Respiratory syncytial (sin-SISH-ul) virus (RSV), which causes infection of the lungs and breathing passages, is a major cause of respiratory illness in young children.
Adults with RSV might have the symptoms of a common cold, such as a stuffy or runny nose, sore throat, mild headache, cough, fever, and a general feeling of being ill. But in premature babies and kids with diseases that affect the lungs, heart, or immune system, RSV infections can lead to other more serious illnesses.
RSV is highly contagious, and spreads through droplets containing the virus when someone coughs or sneezes. It also can live on surfaces (such as countertops or doorknobs) and on hands and clothing, so it can easily spread when a person touches something contaminated.
RSV can spread rapidly through schools and childcare centers. Babies often get it when older kids carry the virus home from school and pass it to them. Almost all kids are infected with RSV at least once by the time they're 2 years old.
RSV infections often happen in epidemics that last from late fall through early spring. Respiratory illness caused by RSV — such as bronchiolitis or pneumonia — usually lasts about a week, but some cases may last several weeks.
Doctors usually diagnose RSV by taking a medical history and doing a physical exam. In most healthy kids, it's not necessary to distinguish RSV from a common cold. But if a child has other health conditions, a doctor might want to make a specific diagnosis. In that case, RSV is identified by testing nasal secretions collected either with a cotton swab or by suction through a bulb syringe.
Because RSV can be easily spread by touching infected people or surfaces, washing hands well and often is key in stopping it. Try to wash your hands after having any contact with someone who has cold symptoms. And school-age kids who have a cold should be kept away from any younger siblings — especially babies — until their symptoms pass.
To prevent serious RSV-related respiratory disease, at-risk infants can get a monthly injection of a medicine with RSV antibodies during peak RSV season (roughly November to April). The protection it gives is short-lived, though, so the injections must continue in each RSV season until the child is no longer at high risk for severe RSV infection. Ask the doctor if your child is considered high risk.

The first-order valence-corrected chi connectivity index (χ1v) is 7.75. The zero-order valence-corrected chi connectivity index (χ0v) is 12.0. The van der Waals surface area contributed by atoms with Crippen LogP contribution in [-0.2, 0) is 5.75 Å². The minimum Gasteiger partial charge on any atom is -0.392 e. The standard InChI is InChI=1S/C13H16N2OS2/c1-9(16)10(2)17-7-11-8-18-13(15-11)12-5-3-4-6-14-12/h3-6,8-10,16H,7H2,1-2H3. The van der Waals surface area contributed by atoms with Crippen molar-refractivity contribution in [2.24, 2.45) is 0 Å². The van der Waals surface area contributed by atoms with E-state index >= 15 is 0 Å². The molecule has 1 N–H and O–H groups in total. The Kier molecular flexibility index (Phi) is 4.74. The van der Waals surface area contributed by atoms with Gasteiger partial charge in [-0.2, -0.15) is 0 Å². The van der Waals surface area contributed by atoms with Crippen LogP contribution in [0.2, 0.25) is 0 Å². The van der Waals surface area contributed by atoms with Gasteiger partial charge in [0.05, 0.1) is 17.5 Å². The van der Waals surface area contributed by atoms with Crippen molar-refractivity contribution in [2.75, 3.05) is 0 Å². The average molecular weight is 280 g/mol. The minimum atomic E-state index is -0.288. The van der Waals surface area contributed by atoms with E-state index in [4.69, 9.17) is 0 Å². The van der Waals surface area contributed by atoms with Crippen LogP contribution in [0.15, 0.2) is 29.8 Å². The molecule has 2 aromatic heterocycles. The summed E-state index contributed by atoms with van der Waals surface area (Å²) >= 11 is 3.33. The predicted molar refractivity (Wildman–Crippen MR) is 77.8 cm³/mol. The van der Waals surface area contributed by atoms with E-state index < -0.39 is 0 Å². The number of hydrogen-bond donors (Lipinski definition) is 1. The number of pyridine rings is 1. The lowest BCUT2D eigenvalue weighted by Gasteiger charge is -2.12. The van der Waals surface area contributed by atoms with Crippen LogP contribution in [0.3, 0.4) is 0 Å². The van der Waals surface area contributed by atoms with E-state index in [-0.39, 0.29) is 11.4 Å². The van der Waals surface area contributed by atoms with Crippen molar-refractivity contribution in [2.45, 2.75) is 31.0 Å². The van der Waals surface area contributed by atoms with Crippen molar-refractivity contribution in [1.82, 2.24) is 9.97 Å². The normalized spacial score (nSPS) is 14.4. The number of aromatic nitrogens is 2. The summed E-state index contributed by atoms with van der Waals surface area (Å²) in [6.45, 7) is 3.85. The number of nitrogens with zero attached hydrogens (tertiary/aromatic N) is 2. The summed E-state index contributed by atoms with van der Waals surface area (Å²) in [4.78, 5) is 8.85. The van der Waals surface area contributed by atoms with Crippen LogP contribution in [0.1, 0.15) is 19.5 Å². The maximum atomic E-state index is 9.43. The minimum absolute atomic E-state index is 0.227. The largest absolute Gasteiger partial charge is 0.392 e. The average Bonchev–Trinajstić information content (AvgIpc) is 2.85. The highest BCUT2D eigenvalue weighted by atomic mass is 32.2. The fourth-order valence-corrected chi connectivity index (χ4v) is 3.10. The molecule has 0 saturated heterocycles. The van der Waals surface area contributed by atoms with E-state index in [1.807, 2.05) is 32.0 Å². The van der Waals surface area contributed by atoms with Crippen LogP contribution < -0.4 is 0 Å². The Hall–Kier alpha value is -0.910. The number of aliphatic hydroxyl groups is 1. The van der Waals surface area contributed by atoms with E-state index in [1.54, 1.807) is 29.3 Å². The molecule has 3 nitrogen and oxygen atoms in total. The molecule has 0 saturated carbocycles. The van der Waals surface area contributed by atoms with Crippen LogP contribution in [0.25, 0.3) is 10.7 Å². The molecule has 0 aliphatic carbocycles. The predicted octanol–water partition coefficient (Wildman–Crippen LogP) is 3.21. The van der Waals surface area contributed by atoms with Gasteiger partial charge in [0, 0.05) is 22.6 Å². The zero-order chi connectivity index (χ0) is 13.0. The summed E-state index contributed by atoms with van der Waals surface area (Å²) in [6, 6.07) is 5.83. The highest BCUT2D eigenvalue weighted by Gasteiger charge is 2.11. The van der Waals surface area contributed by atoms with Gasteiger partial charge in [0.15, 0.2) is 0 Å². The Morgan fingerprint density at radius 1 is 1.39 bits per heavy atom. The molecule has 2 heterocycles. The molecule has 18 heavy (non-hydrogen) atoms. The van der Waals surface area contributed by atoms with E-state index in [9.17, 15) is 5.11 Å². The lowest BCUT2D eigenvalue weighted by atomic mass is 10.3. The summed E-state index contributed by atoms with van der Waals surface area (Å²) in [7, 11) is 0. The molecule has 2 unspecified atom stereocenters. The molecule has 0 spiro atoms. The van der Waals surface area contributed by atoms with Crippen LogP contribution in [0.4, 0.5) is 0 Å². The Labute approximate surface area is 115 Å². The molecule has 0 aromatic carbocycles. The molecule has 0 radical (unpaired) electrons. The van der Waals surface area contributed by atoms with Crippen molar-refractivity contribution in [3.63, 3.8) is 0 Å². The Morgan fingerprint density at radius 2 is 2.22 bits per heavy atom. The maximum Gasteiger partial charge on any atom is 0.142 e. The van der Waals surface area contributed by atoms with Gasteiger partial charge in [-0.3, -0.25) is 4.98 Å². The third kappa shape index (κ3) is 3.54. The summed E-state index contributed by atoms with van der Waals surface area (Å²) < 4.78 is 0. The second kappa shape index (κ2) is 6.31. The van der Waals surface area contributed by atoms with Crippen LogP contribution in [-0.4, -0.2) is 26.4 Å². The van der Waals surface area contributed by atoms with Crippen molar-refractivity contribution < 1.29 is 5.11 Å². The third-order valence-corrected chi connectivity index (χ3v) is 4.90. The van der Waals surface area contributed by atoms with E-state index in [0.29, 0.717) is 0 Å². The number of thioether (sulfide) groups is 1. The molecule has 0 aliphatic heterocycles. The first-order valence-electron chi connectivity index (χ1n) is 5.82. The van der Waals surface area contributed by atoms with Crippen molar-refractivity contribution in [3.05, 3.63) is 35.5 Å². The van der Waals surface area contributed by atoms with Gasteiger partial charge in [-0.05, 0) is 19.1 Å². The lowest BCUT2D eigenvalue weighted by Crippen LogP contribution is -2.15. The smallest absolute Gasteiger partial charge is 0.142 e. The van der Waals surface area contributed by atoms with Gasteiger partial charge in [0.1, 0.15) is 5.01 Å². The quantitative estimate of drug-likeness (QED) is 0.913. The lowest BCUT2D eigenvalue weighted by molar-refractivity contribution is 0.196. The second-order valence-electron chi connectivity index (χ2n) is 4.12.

Fortunately, most cases of RSV are mild and require no specific treatment from doctors. Antibiotics aren't used because RSV is a virus and antibiotics are only effective against bacteria. Medication may sometimes be given to help open airways.
RSV infection can be more serious in babies, though. Some infants might need treatment in a hospital, where they can be watched closely and receive fluids, if needed, and treatment for any breathing problems.
At home, make a child with an RSV infection as comfortable as possible, allow time for recovery, and provide plenty of fluids. The last part can be tricky, however, because babies may not feel like drinking. In that case, offer fluids in small amounts often.
To help your child breathe easier, use a cool-mist vaporizer during the winter months to keep the air moist — winter air can dry out airways and make mucus stickier. Avoid hot-water and steam humidifiers, which can be hazardous and can cause scalding. If you use a cool-mist humidifier, clean it daily with household bleach to discourage mold.
If your child is uncomfortable and too young to blow his or her own nose, use a nasal aspirator (or bulb syringe) to remove sticky nasal fluids.
Treat fever using a nonaspirin fever medicine like acetaminophen. Aspirin should not be used in children with viral illnesses — such use has been associated with Reye syndrome, a life-threatening illness.
When to Call the Doctor
Call the doctor if your child has any of these symptoms:
a high fever and doesn't look well
thick nasal discharge
a cough that gets worse or produces yellow, green, or gray mucus